With regard to his comment that the lower prices will make it harder for “unknowns” to price their titles low enough to be discovered by the average reader, wrong again. I would be very surprised if legacy publishers will price any book, much less a new release, at less than $7.99. Remember, they are using e-books to prop up their print divisions. If they price low enough to shut out these so-called “unknowns”, they will have to do some major cost cutting somewhere and that isn’t going to happen. They like their plush offices and they’ve already cut out or outsourced so much of the editorial process that it isn’t funny.

But, in the long run, all authors will just get less. They will join the legion of suppliers beholden to a retailer whose mission is to deliver the lowest possible price to the consumer.

Authors already get less. Most authors are not paid royalties based no cover price, not really. Publishers take out expenses. So, if an e-book has a price of $12.99 and the publisher gets 30% of that under agency pricing, that starts the share of the pie the author gets to look at at $3.90. Believe me, the author is not getting much of that at all. Once more, I remind you of what the Macmillan post said. Agency pricing means less money for publishers than the previous pricing plan paid. Less money for publishers means less money for authors.

Seth Godin has recently made the argument that this is simply inevitable. Perhaps it is. The laws of supply and demand would support that contention. But from my personal perspective, I don’t like seeing the government hasten the process along.

Could this be because he works with/for publishers? I am not, and never have been, one to want our government interfering in business. However, we do have laws and the Department of Justice is tasked with upholding these laws. If there has been collusion between the publishers and Apple — and I think it is pretty clear there has been — then those laws need to be applied to them.

The truth of the matter is simple. Agency pricing has hurt publishers and hasn’t done what they wanted–it hasn’t saved their print divisions. Those sales continue to fall while e-book sales continue to rise. Amazon is not the only reason for the problems publishers face. Despite what one commenter on the thread that got me started on this this morning said about publishing’s business model not being broken, it is. Until legacy publishers address ALL the issues facing them and not just try to save things by artificially inflating e-book prices, the industry will continue to flounder. Just a few of the issues they need to address are:

1. the failure of agency pricing to do as they wanted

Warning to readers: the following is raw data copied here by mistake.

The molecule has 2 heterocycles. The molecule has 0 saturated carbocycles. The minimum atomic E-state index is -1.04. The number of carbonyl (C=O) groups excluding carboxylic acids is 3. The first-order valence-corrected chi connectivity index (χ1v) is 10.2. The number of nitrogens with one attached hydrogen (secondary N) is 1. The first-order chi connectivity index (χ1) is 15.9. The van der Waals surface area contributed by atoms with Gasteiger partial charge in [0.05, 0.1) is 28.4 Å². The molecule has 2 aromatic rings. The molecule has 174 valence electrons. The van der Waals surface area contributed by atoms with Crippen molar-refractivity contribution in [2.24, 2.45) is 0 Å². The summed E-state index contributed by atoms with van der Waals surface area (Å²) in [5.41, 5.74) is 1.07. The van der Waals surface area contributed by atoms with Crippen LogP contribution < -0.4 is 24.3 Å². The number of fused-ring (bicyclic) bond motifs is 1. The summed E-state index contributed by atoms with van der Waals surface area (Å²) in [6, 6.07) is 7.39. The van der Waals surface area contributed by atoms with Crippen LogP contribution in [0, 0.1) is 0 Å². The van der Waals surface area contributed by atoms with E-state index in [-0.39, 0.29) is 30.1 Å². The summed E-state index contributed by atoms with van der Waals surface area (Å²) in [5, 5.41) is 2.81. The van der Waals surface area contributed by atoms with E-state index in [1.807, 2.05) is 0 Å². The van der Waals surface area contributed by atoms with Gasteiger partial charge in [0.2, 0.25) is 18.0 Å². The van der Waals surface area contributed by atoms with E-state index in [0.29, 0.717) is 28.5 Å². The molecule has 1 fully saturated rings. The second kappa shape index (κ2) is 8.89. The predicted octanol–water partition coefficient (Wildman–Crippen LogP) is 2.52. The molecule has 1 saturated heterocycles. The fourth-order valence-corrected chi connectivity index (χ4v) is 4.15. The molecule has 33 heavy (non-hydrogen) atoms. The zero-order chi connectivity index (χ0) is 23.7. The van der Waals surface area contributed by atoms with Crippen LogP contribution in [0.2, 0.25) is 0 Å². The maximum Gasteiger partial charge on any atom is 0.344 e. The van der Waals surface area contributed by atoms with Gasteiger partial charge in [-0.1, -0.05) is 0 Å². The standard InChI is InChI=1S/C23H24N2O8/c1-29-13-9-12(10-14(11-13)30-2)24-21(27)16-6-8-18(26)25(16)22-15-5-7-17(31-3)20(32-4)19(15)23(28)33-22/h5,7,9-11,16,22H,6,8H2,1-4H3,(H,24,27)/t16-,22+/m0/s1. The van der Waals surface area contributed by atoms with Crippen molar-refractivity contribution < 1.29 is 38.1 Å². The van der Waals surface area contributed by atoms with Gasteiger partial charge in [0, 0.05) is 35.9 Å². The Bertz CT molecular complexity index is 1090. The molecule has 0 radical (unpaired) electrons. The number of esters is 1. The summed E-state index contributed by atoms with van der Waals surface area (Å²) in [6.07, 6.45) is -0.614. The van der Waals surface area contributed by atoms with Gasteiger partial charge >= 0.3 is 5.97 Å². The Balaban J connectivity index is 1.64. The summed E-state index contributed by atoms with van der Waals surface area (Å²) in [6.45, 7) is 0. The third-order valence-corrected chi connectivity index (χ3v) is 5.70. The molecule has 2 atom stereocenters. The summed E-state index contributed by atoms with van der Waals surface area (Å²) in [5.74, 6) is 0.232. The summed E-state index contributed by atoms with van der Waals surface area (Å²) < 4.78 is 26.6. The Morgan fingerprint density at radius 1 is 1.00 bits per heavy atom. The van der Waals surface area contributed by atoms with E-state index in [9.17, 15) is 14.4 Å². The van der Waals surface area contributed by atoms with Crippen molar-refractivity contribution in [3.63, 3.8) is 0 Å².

2. low royalty rates to authors

3. cutting of mid-list authors, traditionally the work horses of the industry, as a cost-cutting means to allow them to continue paying higher advances to their so-called best sellers (note here that those advances have fallen just as have the advances to mid-listers)

4. lack of push or promotion for books

5. decline of physical bookstores (yes, Amazon has had a hand here, but so has the economy, over-expansion of the big box stores after pushing the locally owned stores out of the market, mismanagement of the big box stores, etc.)

6. decline in the quality of their product (publishers have cut their editorial staffs, often use interns to do copy edits and proofreading, lower quality bindings and paper, etc)

7. economic downturns that have people unable or unwilling to pay $10 for a paperback or $30 for a hard cover

There are a number of others as well. But agency pricing is not the savior of the industry. Amazon is not the big bad that a few outspoken publishers and authors would have us believe. Publishing is plagued by what could almost be termed a perfect storm, a combination of factors that it failed to see coming and that it has failed to effectively deal with once those factors could no longer be denied.

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Borders wants more & Royalties Revisited

What would a Friday be without the weekly (I know, sometimes daily and hourly) update on the Borders bankruptcy?

Bloomberg reported yesterday that Borders wants to find $50 million more in financing.  Mind you, this is in addition to the more than $500 million debtor-in-possession loan it has already secured.  The reason?  Because they aren’t selling as much as they’d forecast.  Gee, imagine that.  Have a bad business plan — oh wait, they haven’t filed their new business plan/restructuring plan with the bankruptcy court yet — and close a third of your stores and threaten the close of even more and your sales go down.  Who’d have thunk it?

Bitter?  You bet.  I love bookstores.  The Borders nearest to where I live is one of those closing, despite the fact the store was posting a profit.  Some very good folks have lost their jobs even as Borders was asking for permission to pay its executives millions in bonuses.  Sorry, I don’t believe in rewarding folks who aren’t getting the job done while punishing those who are.

Any way, there’s a lot of subtext in the Bloomberg article.  How much is true, I can’t say.  I expect a lot of it.  Unfortunately, I can’t even say I’m surprised.  This is a company that should have seen the writing on the wall more than two years ago and either didn’t or failed to do anything about it.  Now they want publishers and other suppliers to trust that they’ll pay their bills — after already proving before the bankruptcy filing that they won’t.  As far as I’m concerned, it’s time for them to prove they have a clue by filing their new business plan/reorganization plan instead of holding their hand out for more money while telling their creditors to bend over and trust them not to kick them in the rear again.